Licensing of the press is, of course, unconstitutional and unwise. But newspapers ought to worry about how often the idea appeals to a frustrated public. There is almost nothing a community can do about a local newspaper that fails in its primary duty. Starting a new metropolitan competitor is too much like a man dissatisfied with his automobile trying to start a new General Motors. He might have done it fifty years ago but not today. Nor is there any effective way he can reach owners who choose to remain unresponsive.
The country's newspaper proprietors, the vast majority enjoying a monopoly, preside over an institution that should be the most sensitive detector of change in society. But among major American institutions, newspapers have been the least responsive to upheavals in civilization since World War II. Government, education, religion, and much of corporate life have adapted to altered conditions in economic and social life, but newspaper owners have clung to the past. They seem to be reminded of their special status under the First Amendment only when someone suggests changes in the second-class mailing privilege or the payment of standard wages to delivery boys. Their response to the notion of the press being accountable to the public is to bar reporters from sessions of the American Newspaper Publishers Association. In addition, the dangers of news monopoly are increasing.
The basic answer to this vacating of responsibility is for owners to include in their corporate hierarchy, their directorships, and their wills some meaningful representation in the public interest, quite divorced from simple property interest.
In the absence of that there are methods by which a paper ownership can establish working communications with its own community. The editor, publisher, and owner of one of the best papers in the country, Barry Bingham, of the Louisville Courier-Journal and Times, has proposed local press councils in which community representatives would regularly sit with the paper's hierarchy to adjudicate complaints and public issues. No one has been trampled in the rush to try it.
Because there has been little evidence of publisher interest in creating some method of public accountability for the press, the government may have to step in. The least that can be done is to take away the "they" of ownership of newspapers, the usually faceless controllers of the community's news. The Post Office requires users of the second-class mailing privilege to list each year all parties who own one percent or more of the stock in the publication. But at present, there is no distinction made between a one percent owner and a 99 percent owner. And the listing, usually published in the paper in early October, is meaningless because it lists only the holders of record, often trustees and third parties acting as executors of wills.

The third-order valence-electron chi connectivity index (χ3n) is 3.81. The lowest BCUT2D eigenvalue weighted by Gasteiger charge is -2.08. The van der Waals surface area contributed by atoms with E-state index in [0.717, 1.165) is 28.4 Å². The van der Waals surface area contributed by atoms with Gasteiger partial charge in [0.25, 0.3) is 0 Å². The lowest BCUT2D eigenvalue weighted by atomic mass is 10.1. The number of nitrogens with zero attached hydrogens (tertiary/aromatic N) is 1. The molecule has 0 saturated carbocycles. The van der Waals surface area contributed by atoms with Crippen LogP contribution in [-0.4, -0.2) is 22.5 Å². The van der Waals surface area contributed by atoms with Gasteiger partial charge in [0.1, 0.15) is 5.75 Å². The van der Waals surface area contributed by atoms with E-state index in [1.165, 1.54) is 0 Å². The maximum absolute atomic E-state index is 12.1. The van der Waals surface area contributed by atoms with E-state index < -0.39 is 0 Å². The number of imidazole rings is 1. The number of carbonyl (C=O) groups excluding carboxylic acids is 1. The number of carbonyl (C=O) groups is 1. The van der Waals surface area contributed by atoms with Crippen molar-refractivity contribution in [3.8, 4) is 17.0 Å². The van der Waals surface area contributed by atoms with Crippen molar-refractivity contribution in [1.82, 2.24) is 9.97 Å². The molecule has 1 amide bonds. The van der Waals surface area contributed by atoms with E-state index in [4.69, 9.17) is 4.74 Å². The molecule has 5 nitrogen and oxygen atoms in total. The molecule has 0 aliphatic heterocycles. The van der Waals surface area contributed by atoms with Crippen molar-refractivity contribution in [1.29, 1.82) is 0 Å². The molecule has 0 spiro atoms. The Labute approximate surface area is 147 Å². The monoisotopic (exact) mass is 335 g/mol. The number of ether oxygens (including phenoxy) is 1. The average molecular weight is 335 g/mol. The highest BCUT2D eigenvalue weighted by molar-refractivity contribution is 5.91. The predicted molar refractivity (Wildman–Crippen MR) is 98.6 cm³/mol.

Although a few newspapers offer stock publicly, there is no good reason in law or logic why newspapers should not file for public scrutiny, under postal law, the same information the Securities and Exchange Commission requires of 4500 companies who trade their stock in the open market. The SEC requires the filing as a public record of the names of all officers, directors, and holders of 10 percent or more of stock. Each of those persons in turn must file their holdings in any other traded firm in which they are an officer, director, or holder of 10 percent or more of stock. The present postal requirement was passed to prevent the use of government mailing subsidy by parties using the cover of education and news for propaganda or concealed advertising. The present listings do not usually tell the Post Office or the readers who the beneficial owners of newspapers are or what other financial interests they have that might constitute a conflict of interest and a distortion upon the news.
Newspapers have generally supported the idea that policy-making federal officials should disclose their financial holdings and sell those that might conceivably tempt them to influence their work for their own benefit. The American newspaper is almost a branch of public administration. It is the most important single instrument of information in a society peculiarly dependent upon public knowledge and public opinion; for its own future and the national good it needs to be as free as possible, and it needs to assure increasingly dubious readers that it is free.